Conflict, Repertoire, and Agility
Repertoire Creates Options
Agility Accelerates Action
Every time I read Susan David’s newsletter called “Emotional Agility,” I think about my time as a principal of over 35 years. When teaching beginning leadership courses at the university level, on the first night of class I ask, ‘how do you feel about dealing with conflict?’ As some of the prospective leaders start squirming, I say, “I didn’t ask you if you like it, I asked, how do you feel about dealing with it?”
So, if your desire is to be liked all the time, please do yourself a favor and find another line position you will be more comfortable. Smart people disagree. At some point leaders will make unpopular decisions. AND, you will have to make them. That is why I wrote my latest book, “Responding to Resistance.”
What I started to realize in the 80s, there will be conflict with students, teachers, and parents as well as every combination. If conflict cannot be managed effectively and efficiently, time is diverted from learning to dealing with the emotional energy. This saps time and focus away from learning strategies.
In the early 90s I met Bob Chadwick. Even though he has since passed away, I am grateful to Bob for changing my perspective on conflict. He taught me to deal with conflict directly, immediately, and specifically. The DIS acronym came later from Jathan Janove and his book, “Hard-Won Wisdom.” Book summary at https://learningomnivores.com/what-were-reading/hard-won-wisdom/
As I added to my repertoire of strategies to deal with conflict situations, I was able to save time and the emotional costs of conflict that can permeate organizations. (I didn’t say this was easy). When I read Susan David’s book, “Emotional Agility,” it really struck a chord. You can read a book summary of Susan’s book at https://learningomnivores.com/what-were-reading/emotional-agility/
Yes, conflict happens, having a repertoire gives a person more options to navigate conflict, and being able to have the agility to respond is the next step. By reducing the destructive emotional part of conflict, more time can be spent on the cognitive part of legitimate differences of opinions.
One of the Billisms, colleagues tell me I say is, “What we think divides us – what we feel unites us.” Everyone I know can identify with how it feels to be mad, sad, glad, scared, rejected, etc. When people feel listened to, taken seriously, and know that you have a genuine interest in how they think, progress is possible. (I didn’t say this was easy).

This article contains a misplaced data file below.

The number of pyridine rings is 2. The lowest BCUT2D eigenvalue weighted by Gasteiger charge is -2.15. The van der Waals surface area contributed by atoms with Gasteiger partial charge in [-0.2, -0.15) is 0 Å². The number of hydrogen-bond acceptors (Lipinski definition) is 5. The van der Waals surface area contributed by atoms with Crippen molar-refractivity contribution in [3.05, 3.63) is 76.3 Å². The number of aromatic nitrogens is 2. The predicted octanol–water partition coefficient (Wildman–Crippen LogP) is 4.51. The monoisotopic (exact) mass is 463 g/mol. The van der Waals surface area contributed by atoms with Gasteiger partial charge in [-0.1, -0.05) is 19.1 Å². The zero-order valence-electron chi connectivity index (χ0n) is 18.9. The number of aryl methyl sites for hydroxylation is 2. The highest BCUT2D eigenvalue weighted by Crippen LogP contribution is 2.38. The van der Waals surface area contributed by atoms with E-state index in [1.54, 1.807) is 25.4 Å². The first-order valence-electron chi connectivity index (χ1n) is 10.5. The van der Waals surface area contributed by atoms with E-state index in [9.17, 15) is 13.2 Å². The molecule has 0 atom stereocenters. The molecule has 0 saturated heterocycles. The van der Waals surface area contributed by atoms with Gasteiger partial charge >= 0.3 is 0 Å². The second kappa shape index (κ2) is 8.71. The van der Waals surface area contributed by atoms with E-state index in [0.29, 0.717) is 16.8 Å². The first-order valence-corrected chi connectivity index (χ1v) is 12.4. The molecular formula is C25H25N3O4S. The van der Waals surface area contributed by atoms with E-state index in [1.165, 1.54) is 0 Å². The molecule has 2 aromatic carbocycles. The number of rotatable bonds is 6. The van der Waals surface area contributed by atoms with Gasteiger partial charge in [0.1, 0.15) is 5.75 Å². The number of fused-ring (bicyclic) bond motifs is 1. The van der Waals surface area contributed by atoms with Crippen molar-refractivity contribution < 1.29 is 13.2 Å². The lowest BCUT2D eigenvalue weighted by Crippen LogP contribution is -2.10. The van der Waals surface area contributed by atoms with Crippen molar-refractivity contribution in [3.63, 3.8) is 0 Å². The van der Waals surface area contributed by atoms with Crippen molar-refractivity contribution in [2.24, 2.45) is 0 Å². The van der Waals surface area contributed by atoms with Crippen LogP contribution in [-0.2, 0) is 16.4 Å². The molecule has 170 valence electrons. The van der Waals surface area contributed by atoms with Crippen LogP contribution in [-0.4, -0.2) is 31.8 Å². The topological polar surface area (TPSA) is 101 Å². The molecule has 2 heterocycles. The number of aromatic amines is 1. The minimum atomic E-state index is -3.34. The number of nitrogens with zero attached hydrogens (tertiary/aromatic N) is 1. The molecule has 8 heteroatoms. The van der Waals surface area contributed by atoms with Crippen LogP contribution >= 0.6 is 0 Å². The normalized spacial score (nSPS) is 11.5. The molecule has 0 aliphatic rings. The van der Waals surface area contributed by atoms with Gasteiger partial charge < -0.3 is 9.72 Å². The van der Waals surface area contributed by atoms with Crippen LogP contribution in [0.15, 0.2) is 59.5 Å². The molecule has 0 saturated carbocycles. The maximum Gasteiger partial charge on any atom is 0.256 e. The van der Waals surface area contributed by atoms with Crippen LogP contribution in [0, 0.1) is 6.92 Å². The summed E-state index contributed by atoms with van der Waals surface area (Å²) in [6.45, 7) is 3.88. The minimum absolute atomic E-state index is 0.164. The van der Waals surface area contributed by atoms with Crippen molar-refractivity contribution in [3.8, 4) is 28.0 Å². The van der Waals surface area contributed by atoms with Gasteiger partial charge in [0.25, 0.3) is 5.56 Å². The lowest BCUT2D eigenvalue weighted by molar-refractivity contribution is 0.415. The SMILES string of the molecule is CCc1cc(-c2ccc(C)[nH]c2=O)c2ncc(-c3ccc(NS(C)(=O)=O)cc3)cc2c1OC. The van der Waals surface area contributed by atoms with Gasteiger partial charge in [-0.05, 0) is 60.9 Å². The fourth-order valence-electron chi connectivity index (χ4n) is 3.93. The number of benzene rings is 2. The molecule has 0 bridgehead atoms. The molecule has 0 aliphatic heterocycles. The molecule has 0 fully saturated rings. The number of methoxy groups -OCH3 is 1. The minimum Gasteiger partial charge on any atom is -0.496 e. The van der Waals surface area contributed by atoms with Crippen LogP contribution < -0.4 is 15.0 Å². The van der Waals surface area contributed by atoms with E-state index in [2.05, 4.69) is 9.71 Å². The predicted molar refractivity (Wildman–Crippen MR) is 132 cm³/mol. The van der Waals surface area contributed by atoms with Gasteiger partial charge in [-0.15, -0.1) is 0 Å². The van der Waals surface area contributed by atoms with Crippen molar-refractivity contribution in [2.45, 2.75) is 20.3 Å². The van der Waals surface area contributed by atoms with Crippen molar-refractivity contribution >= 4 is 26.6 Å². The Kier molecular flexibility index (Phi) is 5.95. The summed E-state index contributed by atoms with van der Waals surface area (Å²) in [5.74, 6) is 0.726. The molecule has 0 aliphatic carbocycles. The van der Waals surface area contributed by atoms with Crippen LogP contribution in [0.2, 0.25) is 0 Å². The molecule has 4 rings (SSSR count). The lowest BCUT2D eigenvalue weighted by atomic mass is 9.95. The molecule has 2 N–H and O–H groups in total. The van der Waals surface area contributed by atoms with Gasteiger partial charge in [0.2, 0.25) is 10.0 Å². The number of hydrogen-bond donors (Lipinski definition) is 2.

Dealing with conflict can be very scary. I honestly don’t know how to deal with conflict other than getting the people involved together and create a safe place to talk. Highly charged situations can be threatening. BUT, how do you solve or manage conflict without talking.
Here are a few learnings from Susan David’s book I found helpful.
• The more rigid we are, the less agile we become. Emotions can blind us from someone else’s reality. When dealing with racial issues I sometimes refer to it as “white blindness.” This is similar to being in a snowstorm and now seeing where you are or where you are going. (I didn’t say this was easy).
• Show up and be fully present. Whether you are facilitating or a participant in a conflict situation, show as a fully human person and help others to be fully human as well.
• Step out or go to the balcony. Try to detach enough to see another’s point of view. Ask questions rather than make judgments. When I started reading about microaggression, being a white male, I didn’t understand. I talked to my daughter-in-law and two superintendents I knew well and asked them to teach me. I was amazed at what I learned. I had no idea of the concepts they taught me. I was blind. I am less blind now. Thank you to those who trusted me enough to teach me.
• Learn and move on. Knowledge is important and insufficient (Billism). Learning is one thing and putting the information to use is another. Without positive significant actions nothing much change.
To quote Karen Clark, “Life is change, growth is optional, choose wisely.” My adaptation is life has conflict, growth requires repertoire, show agility in managing conflict. (I didn’t say it is easy).
David, Susan. (2016). Emotional Agility. New York: Penguin
Janove, Jathan. (2017), Hard-Won Wisdom. New York: AMACOM Publishing
Sommers, William. (2019). Responding to Resistance: 30 Ways to Manage Conflict in Your Schools. Bloomington, IN: Solution Tree.